No matter what kind of boat you own, if you’re like most boat owners you want to squeeze out as much horsepower from it as possible.
Typically, there are three kinds of powerboats you and your family can choose from to enjoy the water during the up coming summer months. The first is the ever-present runabout. Another favorite is the performance boat and quickly gaining in popularity is the personal watercraft.
Runabouts are up to about 16 feet in length and usually have a two-stroke outboard motor, fueled by gas that is in the range of 50 HP to 90 HP.
A boat that you use mostly for water skiing is a specialized type of runabout. Rather than an outboard motor, they usually have an inboard motor and are a little longer, generally up to 20 feet
These are the “muscle cars” of the boating world. Horsepower for these boats range from 225 HP to 500 HP and have a deep V shaped bottom to smooth out the ride at high speeds. These boats reach up to 35 feet long and speeds of nearly 100 mph.
Personal Water Craft
If performance boats are the “muscle cars” of boating, personal watercraft (PWC) are the motorcycles. Under 10 feet long, equipped with saddles and not seats, handlebars not a steering or tiller, and with power ranging from 40 to 110 horsepower, they attract younger boaters or boaters who are young at heart
No matter what kind of boat you own, if you are like most boat owners, you want insurance that you are squeezing every ounce of horsepower out of your engine. Following is a checklist to help you get the most power from your boat’s engine.
Eliminate All Unnecessary Weight
Like the trunk of car, boats are a collecting place for stuff – much of it unneeded. Excess weight, creates drag on your engine, which makes it work harder, and less efficiently – not only does extra weight cut effective horsepower, it also reduces fuel economy.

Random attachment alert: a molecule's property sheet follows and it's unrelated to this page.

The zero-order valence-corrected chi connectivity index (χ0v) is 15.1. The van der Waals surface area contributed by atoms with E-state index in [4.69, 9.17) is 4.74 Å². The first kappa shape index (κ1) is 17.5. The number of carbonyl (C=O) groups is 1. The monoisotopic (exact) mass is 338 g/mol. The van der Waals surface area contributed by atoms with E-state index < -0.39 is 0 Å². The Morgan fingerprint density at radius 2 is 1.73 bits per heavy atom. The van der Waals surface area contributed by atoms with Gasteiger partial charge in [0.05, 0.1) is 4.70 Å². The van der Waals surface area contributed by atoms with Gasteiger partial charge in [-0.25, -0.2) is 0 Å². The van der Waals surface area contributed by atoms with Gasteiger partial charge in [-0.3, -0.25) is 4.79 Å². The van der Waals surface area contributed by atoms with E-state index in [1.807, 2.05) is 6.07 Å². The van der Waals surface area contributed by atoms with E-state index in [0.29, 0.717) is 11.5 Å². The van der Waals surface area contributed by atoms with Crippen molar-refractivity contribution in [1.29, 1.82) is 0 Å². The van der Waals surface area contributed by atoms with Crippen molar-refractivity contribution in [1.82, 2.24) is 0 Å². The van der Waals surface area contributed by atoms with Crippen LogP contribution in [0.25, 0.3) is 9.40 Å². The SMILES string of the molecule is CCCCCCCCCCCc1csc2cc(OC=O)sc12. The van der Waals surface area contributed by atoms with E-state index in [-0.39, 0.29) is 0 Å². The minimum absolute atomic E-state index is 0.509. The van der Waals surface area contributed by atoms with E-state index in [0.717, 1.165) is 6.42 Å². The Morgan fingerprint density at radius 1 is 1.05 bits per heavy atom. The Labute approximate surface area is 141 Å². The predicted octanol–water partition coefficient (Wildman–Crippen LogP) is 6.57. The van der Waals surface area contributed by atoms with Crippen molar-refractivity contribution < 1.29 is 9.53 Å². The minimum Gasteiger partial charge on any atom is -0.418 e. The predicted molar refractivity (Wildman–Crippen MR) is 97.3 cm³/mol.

Keep the Bottom of Your Watercraft Clean
Debates rage about the benefits of hull waxing. Boat owners offer anecdotal examples of improved power with waxed hulls. Scientists dispute this, citing that water, unlike air, clings to smooth surfaces such as a waxed hull, and increases drag and decreases engine performance.
Marine engines can experience many problems related to E10 fuel that include:
Vapor lock also called fuel starvation due to water contamination of the fuel. Ethanol is similar in action to a sponge and soaks up any water it meets including humidity. Unlike gas, water will not burn and makes for a terrible fuel. However, adding a non-alcohol additive solves this problem and prevents you from stalling out and waiting for a tow.
Fuel separation is also a common problem with ethanol treated gasoline. This occurs when gasoline and water it has separates into two layers in your fuel tank. There are non-alcohol based marine fuel additives that prevent fuel separation. In fact, high quality additives often prevent against vapor lock and fuel separation
Ethanol can damage plastic parts, corrode metal parts, and dissolve fiberglass, which often is the primary material for marine fuel tanks. Again, check with your marine parts dealer for a non-ethanol containing additive that guards against these issues.
As outboards are often decades old, the older engines have more difficulty with E10 fuel and are particularly susceptible to damage from its use.
Follow these tips and make sure you treat your fuel when storing your boat as E10 fuel has a short shelf life.